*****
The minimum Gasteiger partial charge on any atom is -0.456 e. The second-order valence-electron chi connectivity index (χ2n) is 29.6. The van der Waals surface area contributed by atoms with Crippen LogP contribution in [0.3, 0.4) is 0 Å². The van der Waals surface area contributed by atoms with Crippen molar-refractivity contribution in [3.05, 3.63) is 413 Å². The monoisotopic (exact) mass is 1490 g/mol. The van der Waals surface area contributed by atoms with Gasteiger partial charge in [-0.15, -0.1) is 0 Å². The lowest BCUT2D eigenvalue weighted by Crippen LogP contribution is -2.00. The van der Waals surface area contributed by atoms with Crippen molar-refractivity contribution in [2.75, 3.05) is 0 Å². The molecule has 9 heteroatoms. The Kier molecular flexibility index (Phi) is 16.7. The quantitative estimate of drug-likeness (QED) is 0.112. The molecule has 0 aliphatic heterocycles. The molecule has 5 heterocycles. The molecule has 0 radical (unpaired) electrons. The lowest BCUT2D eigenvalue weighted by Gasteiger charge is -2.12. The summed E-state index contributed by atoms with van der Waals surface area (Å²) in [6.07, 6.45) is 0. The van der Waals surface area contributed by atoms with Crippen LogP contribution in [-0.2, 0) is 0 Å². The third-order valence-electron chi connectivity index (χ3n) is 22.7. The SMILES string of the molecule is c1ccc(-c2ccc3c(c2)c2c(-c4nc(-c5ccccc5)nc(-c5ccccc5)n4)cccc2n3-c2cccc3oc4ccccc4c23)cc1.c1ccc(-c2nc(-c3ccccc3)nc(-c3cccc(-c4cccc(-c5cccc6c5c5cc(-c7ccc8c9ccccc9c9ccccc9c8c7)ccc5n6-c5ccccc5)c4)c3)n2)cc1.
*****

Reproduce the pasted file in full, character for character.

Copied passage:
The minimum Gasteiger partial charge on any atom is -0.456 e. The second-order valence-electron chi connectivity index (χ2n) is 29.6. The van der Waals surface area contributed by atoms with Crippen LogP contribution in [0.3, 0.4) is 0 Å². The van der Waals surface area contributed by atoms with Crippen molar-refractivity contribution in [3.05, 3.63) is 413 Å². The monoisotopic (exact) mass is 1490 g/mol. The van der Waals surface area contributed by atoms with Gasteiger partial charge in [-0.15, -0.1) is 0 Å². The lowest BCUT2D eigenvalue weighted by Crippen LogP contribution is -2.00. The van der Waals surface area contributed by atoms with Crippen molar-refractivity contribution in [2.75, 3.05) is 0 Å². The molecule has 9 heteroatoms. The Kier molecular flexibility index (Phi) is 16.7. The quantitative estimate of drug-likeness (QED) is 0.112. The molecule has 0 aliphatic heterocycles. The molecule has 5 heterocycles. The molecule has 0 radical (unpaired) electrons. The lowest BCUT2D eigenvalue weighted by Gasteiger charge is -2.12. The summed E-state index contributed by atoms with van der Waals surface area (Å²) in [6.07, 6.45) is 0. The van der Waals surface area contributed by atoms with Crippen LogP contribution in [-0.2, 0) is 0 Å². The third-order valence-electron chi connectivity index (χ3n) is 22.7. The SMILES string of the molecule is c1ccc(-c2ccc3c(c2)c2c(-c4nc(-c5ccccc5)nc(-c5ccccc5)n4)cccc2n3-c2cccc3oc4ccccc4c23)cc1.c1ccc(-c2nc(-c3ccccc3)nc(-c3cccc(-c4cccc(-c5cccc6c5c5cc(-c7ccc8c9ccccc9c9ccccc9c8c7)ccc5n6-c5ccccc5)c4)c3)n2)cc1.